New rating valuations on the way for Ruapehu
Ruapehu property owners will soon receive new three-yearly rating valuations in the post.
Updated values have been prepared for all 10,141 properties in the district by independent valuers Quotable Value (QV) on behalf of Ruapehu District Council. They reflect the likely price a property would have sold for on 1 July 2023, not including chattels.
Since the district’s last revaluation in 2020, the value of residential housing has increased by an average of 28%. The average house value is now at $361,000, while the corresponding average land value has increased by 51% to a new average of $132,000.
QV Manawatu/Taranaki manager Simon Willocks said it had been a “rollercoaster” last three years for the property market, with record-low interest rates helping to drive significant value growth in 2021, before experiencing a long period of decline throughout 2022 and 2023.
“We’ve witnessed a strong increase in residential property value levels overall since our last revaluation in Ruapehu in 2020. Though property values have softened over the past 18 months or so, they’re not yet back to their pre-pandemic levels and appear to be levelling out now,” he said.
The average capital value of an improved lifestyle property has increased by 22% to $577,000, while the corresponding land value for a lifestyle property increased by 27% to $235,000. “Ruapehu lifestyle market has seen strong growth since 2020, with its relatively low price point by national standards appealing to those wishing to begin lifestyle living or looking to retire in the area,” Mr Willocks added.
Meanwhile, commercial property values have increased by 1.8% and property values in the industrial sector have increased by 24% since the district’s last rating valuation in 2020. Commercial and industrial land values have also increased by 20% and 42% respectively.
Pastoral farms dominate the local rural sector, with a 28% average increase in capital values and an average land value increase of 30%.
The total rateable value for the district is now $8.0 billion, with the land value of those properties now valued at $4.6 billion.
What are rating valuations?
Rating valuations are usually carried out on all New Zealand properties every three years to help local councils assess rates for the following three-year period. They are not intended to be used for any other purpose, including raising finance with banks or as insurance valuations.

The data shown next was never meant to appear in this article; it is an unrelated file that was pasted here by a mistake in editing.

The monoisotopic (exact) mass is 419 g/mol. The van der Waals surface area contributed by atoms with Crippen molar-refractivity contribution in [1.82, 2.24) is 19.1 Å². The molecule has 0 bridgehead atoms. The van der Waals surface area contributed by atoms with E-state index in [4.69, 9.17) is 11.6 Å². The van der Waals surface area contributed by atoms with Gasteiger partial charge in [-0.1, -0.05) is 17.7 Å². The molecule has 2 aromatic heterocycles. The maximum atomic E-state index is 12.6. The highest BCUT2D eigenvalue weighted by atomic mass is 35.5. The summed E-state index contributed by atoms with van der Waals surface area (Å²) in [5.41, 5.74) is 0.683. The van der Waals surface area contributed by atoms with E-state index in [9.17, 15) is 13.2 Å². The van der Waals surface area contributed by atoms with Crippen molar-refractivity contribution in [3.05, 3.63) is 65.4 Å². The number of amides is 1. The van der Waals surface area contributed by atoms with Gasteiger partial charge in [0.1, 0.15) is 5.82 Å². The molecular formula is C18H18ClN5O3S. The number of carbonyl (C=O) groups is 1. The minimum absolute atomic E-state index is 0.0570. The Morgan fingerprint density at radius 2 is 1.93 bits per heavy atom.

They reflect the likely selling price of a property at the effective revaluation date, which is 1 July 2023, and do not include chattels. Any changes in the market since that time will not be included in the new rating valuations, which often means that a sale price achieved today will be different to the new rating valuation.
Rating valuations are calculated using a highly complex and detailed process that utilises all relevant property sales from your area. A large number of properties will also be physically assessed, particularly those that have been issued building consents in the last three years.
The updated rating valuations are independently audited by the Office of the Valuer General to ensure they meet rigorous quality standards, before the new rating valuations are confirmed and posted to property owners.
If owners do not agree with their rating valuation, they have a right to object through the objection process before 19 January 2024.
Residential housing value changes since 2020 revaluation levels:
For more information including:
- A short video on rating values,
- A guide to the revaluation process,
- Rules and regulations,
- Process for managing objections.
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